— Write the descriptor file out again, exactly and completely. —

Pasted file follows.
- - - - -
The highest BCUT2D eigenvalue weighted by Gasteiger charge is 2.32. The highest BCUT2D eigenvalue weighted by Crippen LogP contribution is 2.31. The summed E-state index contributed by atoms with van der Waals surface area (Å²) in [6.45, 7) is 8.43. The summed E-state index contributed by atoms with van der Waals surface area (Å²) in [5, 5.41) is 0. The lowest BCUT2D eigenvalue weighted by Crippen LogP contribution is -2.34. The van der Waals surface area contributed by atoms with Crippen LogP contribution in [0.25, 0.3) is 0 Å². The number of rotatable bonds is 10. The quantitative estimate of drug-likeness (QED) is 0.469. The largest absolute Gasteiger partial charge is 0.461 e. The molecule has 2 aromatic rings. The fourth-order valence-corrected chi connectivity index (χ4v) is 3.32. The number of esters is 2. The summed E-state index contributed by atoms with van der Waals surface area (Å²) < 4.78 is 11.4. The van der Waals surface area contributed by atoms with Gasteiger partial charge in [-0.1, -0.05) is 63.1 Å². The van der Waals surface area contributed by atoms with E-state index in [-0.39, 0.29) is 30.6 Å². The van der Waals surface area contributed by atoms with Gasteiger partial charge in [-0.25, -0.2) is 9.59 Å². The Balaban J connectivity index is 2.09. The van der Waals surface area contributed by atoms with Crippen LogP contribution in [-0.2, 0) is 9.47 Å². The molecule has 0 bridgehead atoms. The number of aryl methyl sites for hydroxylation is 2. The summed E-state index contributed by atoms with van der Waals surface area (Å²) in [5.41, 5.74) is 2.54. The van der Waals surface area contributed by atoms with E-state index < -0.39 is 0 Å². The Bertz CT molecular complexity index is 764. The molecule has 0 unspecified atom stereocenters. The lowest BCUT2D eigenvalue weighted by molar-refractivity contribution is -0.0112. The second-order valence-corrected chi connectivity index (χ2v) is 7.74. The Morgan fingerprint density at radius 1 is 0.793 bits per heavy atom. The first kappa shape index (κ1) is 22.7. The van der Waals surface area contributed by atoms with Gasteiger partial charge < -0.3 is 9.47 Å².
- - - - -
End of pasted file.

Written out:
The highest BCUT2D eigenvalue weighted by Gasteiger charge is 2.32. The highest BCUT2D eigenvalue weighted by Crippen LogP contribution is 2.31. The summed E-state index contributed by atoms with van der Waals surface area (Å²) in [6.45, 7) is 8.43. The summed E-state index contributed by atoms with van der Waals surface area (Å²) in [5, 5.41) is 0. The lowest BCUT2D eigenvalue weighted by Crippen LogP contribution is -2.34. The van der Waals surface area contributed by atoms with Crippen LogP contribution in [0.25, 0.3) is 0 Å². The number of rotatable bonds is 10. The quantitative estimate of drug-likeness (QED) is 0.469. The largest absolute Gasteiger partial charge is 0.461 e. The molecule has 2 aromatic rings. The fourth-order valence-corrected chi connectivity index (χ4v) is 3.32. The number of esters is 2. The summed E-state index contributed by atoms with van der Waals surface area (Å²) < 4.78 is 11.4. The van der Waals surface area contributed by atoms with Gasteiger partial charge in [-0.1, -0.05) is 63.1 Å². The van der Waals surface area contributed by atoms with E-state index in [-0.39, 0.29) is 30.6 Å². The van der Waals surface area contributed by atoms with Gasteiger partial charge in [-0.25, -0.2) is 9.59 Å². The Balaban J connectivity index is 2.09. The van der Waals surface area contributed by atoms with Crippen LogP contribution in [-0.2, 0) is 9.47 Å². The molecule has 0 bridgehead atoms. The number of aryl methyl sites for hydroxylation is 2. The summed E-state index contributed by atoms with van der Waals surface area (Å²) in [5.41, 5.74) is 2.54. The van der Waals surface area contributed by atoms with E-state index < -0.39 is 0 Å². The Bertz CT molecular complexity index is 764. The molecule has 0 unspecified atom stereocenters. The lowest BCUT2D eigenvalue weighted by molar-refractivity contribution is -0.0112. The second-order valence-corrected chi connectivity index (χ2v) is 7.74. The Morgan fingerprint density at radius 1 is 0.793 bits per heavy atom. The first kappa shape index (κ1) is 22.7. The van der Waals surface area contributed by atoms with Gasteiger partial charge < -0.3 is 9.47 Å².